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Despite the fact that cognitive bias, or unconscious bias, has received a lot of attention recently, strategic foresight is not often associated with it. The term itself is actually a relatively new one. It’s been defined in the 70s, even though it exists as long as the human brain.

According to the numerous studies of cognitive bias, it serves a useful purpose for survival as well as managing the countless quick decisions the brain has to make every day. And this includes making bad decisions too, particularly with decisions that require critical thinking or open-minded creativity.

And this is exactly what strategic foresight requires – critical thinking and creativity. Fortunately, consultants use several tricks to overcome or expose those unconscious tendencies. This enables us to honestly examine the complex and ambiguous realm of the possible.
Quite often, a different form of bias comes into play with foresight.

Although we play with imaginary scenarios, we operate in real-world with real political sensitivities to navigate, either in actual political arenas or in customer- or public relations contexts. Those can cause executives to impose limitations on strategic foresight. Sometimes it takes the form of prohibiting any challenge to a major strategic initiative, or avoiding any discussion of a controversial issue or rejecting the idea because the message carries too heavy a political risk. And while for the most part, those things don’t usually relate to long-range strategy, it makes executives less risk-tolerant.

Strategic foresight is intended to manage company risk by providing a way to think about and prepare for an ambiguous future. Engaging to this way of thinking, however, does require the openness to explore a wide range of possibilities, some of which may challenge the existing status quo, corporate culture, and political correctness. Moreover, strategy teams need to have the permission and cover from executive management to at least take the chance to question things and play all kinds of scenarios. Creating those scenarios doesn’t mean that the risk is worth taking and you should implement every idea your team have been working on. Sometimes the timing for a strategy isn’t right, or the budget is tight, or the credibility or reputation could be damaged. But first, we must be bold if we are truly going to study the future and create business innovation. Political sensitivities can be managed during the process by simple actions like keeping foresight deliberations confidential.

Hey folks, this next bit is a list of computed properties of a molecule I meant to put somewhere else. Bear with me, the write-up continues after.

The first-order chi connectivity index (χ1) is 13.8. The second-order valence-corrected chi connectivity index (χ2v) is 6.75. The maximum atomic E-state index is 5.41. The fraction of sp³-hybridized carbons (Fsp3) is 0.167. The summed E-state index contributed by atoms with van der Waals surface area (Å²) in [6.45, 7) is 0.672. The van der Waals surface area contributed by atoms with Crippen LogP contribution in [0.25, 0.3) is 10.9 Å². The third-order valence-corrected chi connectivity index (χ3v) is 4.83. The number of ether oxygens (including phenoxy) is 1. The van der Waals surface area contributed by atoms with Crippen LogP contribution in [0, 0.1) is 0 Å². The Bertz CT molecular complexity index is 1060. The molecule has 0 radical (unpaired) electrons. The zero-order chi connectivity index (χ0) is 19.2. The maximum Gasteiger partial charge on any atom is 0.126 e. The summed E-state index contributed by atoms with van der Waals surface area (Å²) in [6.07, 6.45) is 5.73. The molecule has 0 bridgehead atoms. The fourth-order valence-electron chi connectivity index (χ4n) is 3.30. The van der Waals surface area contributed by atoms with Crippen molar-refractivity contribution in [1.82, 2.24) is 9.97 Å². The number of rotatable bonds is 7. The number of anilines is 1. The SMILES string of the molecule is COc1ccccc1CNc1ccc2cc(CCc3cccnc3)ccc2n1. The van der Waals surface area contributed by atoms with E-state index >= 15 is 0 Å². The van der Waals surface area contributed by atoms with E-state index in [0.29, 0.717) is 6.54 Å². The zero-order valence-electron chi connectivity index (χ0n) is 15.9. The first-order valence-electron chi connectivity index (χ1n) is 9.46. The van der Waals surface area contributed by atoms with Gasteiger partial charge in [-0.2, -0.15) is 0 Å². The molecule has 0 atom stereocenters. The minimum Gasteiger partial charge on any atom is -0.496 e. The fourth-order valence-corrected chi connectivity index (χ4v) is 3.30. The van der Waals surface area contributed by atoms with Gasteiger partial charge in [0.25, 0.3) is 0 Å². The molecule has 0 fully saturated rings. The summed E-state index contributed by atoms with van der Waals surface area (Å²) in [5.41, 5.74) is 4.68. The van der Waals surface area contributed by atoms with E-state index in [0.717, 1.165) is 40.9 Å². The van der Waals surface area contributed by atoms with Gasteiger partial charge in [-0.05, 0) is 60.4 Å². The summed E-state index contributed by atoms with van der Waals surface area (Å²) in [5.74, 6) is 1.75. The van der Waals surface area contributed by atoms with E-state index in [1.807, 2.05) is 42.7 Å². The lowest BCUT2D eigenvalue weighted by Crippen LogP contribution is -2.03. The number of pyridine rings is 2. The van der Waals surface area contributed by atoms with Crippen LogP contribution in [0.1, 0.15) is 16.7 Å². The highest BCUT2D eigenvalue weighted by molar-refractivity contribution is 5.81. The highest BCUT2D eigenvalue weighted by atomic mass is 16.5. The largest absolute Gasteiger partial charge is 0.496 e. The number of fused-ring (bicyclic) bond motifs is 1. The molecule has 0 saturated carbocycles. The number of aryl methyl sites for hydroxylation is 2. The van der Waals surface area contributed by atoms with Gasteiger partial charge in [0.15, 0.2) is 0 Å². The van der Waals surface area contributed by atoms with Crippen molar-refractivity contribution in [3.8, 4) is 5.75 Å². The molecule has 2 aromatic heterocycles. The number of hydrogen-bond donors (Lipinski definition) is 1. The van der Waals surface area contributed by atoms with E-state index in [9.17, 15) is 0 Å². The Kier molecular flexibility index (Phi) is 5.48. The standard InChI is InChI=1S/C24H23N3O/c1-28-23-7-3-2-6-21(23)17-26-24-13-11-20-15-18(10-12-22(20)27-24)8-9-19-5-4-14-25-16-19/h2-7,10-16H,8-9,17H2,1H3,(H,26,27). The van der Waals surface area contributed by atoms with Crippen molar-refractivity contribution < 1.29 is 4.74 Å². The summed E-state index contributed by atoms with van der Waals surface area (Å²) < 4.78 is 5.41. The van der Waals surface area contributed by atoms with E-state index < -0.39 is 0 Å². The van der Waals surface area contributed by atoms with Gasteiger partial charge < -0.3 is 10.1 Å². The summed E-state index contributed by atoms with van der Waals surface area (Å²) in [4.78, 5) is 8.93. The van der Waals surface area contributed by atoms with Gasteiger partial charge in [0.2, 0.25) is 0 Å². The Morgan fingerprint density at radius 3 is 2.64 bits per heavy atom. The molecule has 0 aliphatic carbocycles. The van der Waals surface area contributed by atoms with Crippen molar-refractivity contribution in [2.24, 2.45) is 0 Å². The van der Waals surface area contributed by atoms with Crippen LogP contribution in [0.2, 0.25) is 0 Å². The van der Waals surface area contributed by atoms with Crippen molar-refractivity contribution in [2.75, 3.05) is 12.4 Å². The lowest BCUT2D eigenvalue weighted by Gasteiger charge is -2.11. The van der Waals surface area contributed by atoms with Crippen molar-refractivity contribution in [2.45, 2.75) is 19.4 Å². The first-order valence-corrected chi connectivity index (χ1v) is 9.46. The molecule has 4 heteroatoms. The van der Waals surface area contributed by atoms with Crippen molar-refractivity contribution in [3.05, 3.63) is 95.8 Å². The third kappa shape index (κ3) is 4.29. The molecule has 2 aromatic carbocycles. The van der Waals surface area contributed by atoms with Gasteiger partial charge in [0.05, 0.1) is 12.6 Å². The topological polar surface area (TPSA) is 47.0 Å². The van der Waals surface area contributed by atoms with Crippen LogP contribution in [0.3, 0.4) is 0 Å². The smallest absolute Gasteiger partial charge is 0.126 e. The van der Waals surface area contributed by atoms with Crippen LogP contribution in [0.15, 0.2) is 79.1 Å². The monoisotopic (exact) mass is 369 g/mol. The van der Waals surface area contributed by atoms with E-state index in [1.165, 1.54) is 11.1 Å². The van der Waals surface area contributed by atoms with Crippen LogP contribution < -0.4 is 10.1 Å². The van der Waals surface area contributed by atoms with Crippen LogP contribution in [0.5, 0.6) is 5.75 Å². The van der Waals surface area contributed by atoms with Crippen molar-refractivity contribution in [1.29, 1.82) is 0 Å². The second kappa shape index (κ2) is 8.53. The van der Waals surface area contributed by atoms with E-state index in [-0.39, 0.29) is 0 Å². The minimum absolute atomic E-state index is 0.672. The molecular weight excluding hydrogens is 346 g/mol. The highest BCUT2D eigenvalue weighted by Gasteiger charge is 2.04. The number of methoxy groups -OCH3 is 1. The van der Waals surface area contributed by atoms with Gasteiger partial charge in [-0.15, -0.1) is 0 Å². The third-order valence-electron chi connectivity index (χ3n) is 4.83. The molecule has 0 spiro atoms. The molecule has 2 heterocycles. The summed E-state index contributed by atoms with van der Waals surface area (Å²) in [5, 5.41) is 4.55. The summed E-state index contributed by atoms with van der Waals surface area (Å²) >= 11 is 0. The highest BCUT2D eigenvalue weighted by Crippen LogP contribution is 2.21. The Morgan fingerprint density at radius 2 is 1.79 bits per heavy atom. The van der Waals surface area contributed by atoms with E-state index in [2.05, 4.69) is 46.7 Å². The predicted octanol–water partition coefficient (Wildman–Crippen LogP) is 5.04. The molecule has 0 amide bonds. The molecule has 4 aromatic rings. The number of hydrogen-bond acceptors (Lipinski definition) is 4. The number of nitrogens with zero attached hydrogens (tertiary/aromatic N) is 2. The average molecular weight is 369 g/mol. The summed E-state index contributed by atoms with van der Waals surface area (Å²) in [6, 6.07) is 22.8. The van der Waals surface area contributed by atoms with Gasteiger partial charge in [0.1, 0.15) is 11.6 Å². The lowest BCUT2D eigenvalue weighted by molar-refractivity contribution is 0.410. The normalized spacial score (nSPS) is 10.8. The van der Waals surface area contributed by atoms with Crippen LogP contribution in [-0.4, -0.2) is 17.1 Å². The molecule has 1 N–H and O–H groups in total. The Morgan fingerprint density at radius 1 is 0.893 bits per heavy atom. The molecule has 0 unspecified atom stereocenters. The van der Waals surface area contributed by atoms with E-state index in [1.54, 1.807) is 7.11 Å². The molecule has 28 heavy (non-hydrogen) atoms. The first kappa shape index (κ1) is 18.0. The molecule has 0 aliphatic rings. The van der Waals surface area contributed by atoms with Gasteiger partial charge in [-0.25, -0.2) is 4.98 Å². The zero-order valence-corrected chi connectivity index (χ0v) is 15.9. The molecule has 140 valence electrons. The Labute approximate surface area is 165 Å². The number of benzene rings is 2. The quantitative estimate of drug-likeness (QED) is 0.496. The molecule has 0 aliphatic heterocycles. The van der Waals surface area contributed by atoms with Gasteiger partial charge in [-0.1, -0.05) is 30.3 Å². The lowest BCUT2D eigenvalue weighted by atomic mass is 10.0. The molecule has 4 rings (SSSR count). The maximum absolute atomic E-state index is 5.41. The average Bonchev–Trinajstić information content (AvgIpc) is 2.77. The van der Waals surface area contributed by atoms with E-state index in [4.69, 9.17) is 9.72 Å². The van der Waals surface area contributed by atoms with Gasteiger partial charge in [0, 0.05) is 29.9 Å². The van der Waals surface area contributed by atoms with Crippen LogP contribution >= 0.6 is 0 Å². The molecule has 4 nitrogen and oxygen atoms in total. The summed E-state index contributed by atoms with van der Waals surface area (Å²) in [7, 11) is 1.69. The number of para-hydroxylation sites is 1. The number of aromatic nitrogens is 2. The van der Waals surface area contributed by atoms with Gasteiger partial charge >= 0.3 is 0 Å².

What we ( see as a danger today is heightened political discord and uncertainty. That makes organizations play safe instead of exploring plausible, but uncomfortable future operating environments. They don’t recognize the volatile and uncertain times as the best time for uncomfortable conversations.

Constructive strategic foresight requires not only understanding and overcoming the unconscious biases that impact our thinking, but also a willingness to explore what our beliefs, the politics, or the internet define as absolute truths.

If you want to talk about how you can use strategic foresight in your business, please leave an email. We will reach out to you to schedule a call at a time that suits you best.

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    Patrycja Franczak

    Author Patrycja Franczak

    She runs company where she cooperates with many fashion companies helping them to strategically define, move toward and manage the future amid the challenges of uncertainty and change - to improve business performance and manage change.

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